By Tamela Baker, The Herald Mail
For 140 years, San Mar Family and Community Services has been helping children, families and communities in Western Maryland.
And to mark its milestone anniversary this week, the Boonsboro-based organization announced a new initiative designed to help young women make the transition from youth care to thriving adulthood.
San Mar has long been known for its foster care program, which serves youth in need of assistance because of a history of abuse or neglect.
Now San Mar is embarking on a nearly $6 million project to renovate its original orphanage and group home, which has been used for office space, to a 15-unit apartment building for young women. San Mar also would provide on-site services for them as they move from foster or group care to independence, including case management and life-skills counseling.
“The ripple effect of the housing crisis and the related escalating costs means that all young adults are struggling to find an affordable place to take their next steps toward adulthood,” San Mar CEO Keith Fanjoy said. “Imagine what it must feel like leaving systems like foster care in these circumstances. We see it firsthand with many youth we serve, and ultimately feel that we have a moral obligation to respond to the need with our time, facilities and talents.”
The idea, he told The Herald-Mail, “is to find the sweet spot to autonomy, in your own space where you have independence, but there are also some shared community amenities.”
San Mar has asked Gov. Wes Moore to include the project in next year’s capital budget. Most of the estimated $5.9 million cost will be used to redesign the original orphanage and group home facility for the apartments. The rest, about $1 million of the total, will be used to convert former residential facilities into offices for support services personnel.
San Mar officials presented the project to Washington County’s state legislators Monday. Deputy Executive Director Jerica Washington told the lawmakers that the plan is to provide support for women aged 18 to 24 who are making the transition from foster or group care to independence. They’ll be connected to services ranging from employment and education help to transportation and mental health support.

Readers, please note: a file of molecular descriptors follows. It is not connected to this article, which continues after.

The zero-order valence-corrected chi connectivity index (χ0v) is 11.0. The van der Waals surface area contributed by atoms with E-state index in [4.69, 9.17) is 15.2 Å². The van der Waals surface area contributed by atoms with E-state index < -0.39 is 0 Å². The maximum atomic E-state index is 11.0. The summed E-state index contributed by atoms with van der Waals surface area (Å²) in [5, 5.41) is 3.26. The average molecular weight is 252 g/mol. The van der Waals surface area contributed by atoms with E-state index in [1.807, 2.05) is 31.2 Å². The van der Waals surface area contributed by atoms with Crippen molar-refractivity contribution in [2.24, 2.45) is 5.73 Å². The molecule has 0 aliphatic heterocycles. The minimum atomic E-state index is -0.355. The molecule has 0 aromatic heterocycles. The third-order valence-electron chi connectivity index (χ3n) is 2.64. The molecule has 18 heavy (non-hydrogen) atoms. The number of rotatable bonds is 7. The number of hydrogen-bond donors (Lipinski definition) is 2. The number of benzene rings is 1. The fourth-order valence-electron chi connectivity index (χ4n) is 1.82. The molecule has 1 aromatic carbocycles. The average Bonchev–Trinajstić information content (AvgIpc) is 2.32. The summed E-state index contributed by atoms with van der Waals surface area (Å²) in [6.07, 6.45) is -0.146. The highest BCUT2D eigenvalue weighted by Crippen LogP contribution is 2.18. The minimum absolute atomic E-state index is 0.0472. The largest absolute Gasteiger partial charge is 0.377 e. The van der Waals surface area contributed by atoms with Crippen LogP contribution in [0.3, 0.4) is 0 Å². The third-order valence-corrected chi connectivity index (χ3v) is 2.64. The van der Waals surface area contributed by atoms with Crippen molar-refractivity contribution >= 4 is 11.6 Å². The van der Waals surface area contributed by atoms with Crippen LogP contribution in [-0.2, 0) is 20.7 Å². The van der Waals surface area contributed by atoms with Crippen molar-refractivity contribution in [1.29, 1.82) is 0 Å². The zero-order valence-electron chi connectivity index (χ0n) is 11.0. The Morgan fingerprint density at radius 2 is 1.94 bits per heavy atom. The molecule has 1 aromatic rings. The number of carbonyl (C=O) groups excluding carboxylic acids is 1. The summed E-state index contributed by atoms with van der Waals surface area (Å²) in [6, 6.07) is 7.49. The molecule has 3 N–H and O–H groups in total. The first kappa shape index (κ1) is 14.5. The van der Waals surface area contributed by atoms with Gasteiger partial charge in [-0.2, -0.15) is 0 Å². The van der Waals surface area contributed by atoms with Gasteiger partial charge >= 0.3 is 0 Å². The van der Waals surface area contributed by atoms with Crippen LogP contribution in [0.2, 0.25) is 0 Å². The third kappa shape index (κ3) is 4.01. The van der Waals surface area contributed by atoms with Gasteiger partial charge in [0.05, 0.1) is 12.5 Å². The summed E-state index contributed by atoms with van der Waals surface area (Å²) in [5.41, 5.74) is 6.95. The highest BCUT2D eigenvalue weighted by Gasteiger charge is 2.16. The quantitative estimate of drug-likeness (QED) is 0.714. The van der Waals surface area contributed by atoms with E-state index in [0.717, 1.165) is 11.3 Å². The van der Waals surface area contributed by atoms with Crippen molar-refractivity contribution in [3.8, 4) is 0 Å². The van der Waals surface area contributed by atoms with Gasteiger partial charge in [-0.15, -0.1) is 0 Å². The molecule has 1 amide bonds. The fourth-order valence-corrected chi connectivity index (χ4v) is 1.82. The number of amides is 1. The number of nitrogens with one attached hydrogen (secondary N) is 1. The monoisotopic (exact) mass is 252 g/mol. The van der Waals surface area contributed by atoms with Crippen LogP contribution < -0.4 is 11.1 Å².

They’ll also have opportunities to share meals together and explore permanent housing options when they’re ready to move on, she said.
The idea, Fanjoy told The Herald-Mail, is to give them a little help in achieving their independence despite a tight housing market.
“It’s hard to be a young adult in today’s society, and we believe that this program will help many young adults have a safety net in the short-term while striving towards greater independence and key life skills in a supportive environment to use in the long-term,” he said in a statement. “Over the next decade we’re hoping to change the outcomes for hundreds of kids who might otherwise end up homeless or in dire straits. They deserve the very best environment and support our community has to offer.”
San Mar reached a milestone Wednesday
On the evening of Nov. 8, 1883, Eddie and Edith were the first two young children admitted to the original orphanage program at 355 S. Potomac St. in Hagerstown in their time of need. That’s when San Mar’s 140-year mission began.
San Mar moved to its present Boonsboro campus in 1927 and has provided residential and foster care supports to thousands of youth, including care for teenage girls from 1985-2016 before moving away from the group home strategy.
Over the past decade, in addition to Treatment Foster Care services with local families, the focus has been on prevention, according to San Mar officials. To that end, San Mar operates the Jack E. Barr Center for Well-Being, an outpatient mental health clinic; and the Bester Community of Hope, a service to families in the south end of Hagerstown. These programs serve more than 1,000 individuals per year.
“Over the years we have explored how to best position our organization to respond to current community needs in a sustainable way,” Washington said. “Our vision partners housing with support services so that it’s not only a place to live but a place to grow. We will foster a firm foundation in the young adults we support, with the ultimate goal of achieving permanent housing in our community.”
San Mar is hosting a small gathering of local leaders Thursday at Cool Ridge Winery to mark the anniversary and discuss needs for the new project.
Original article available at Herald Mail Media: https://www.heraldmailmedia.com/story/news/local/2023/11/09/at-140-san-mar-proposes-new-housing-program-for-young-women/71489455007/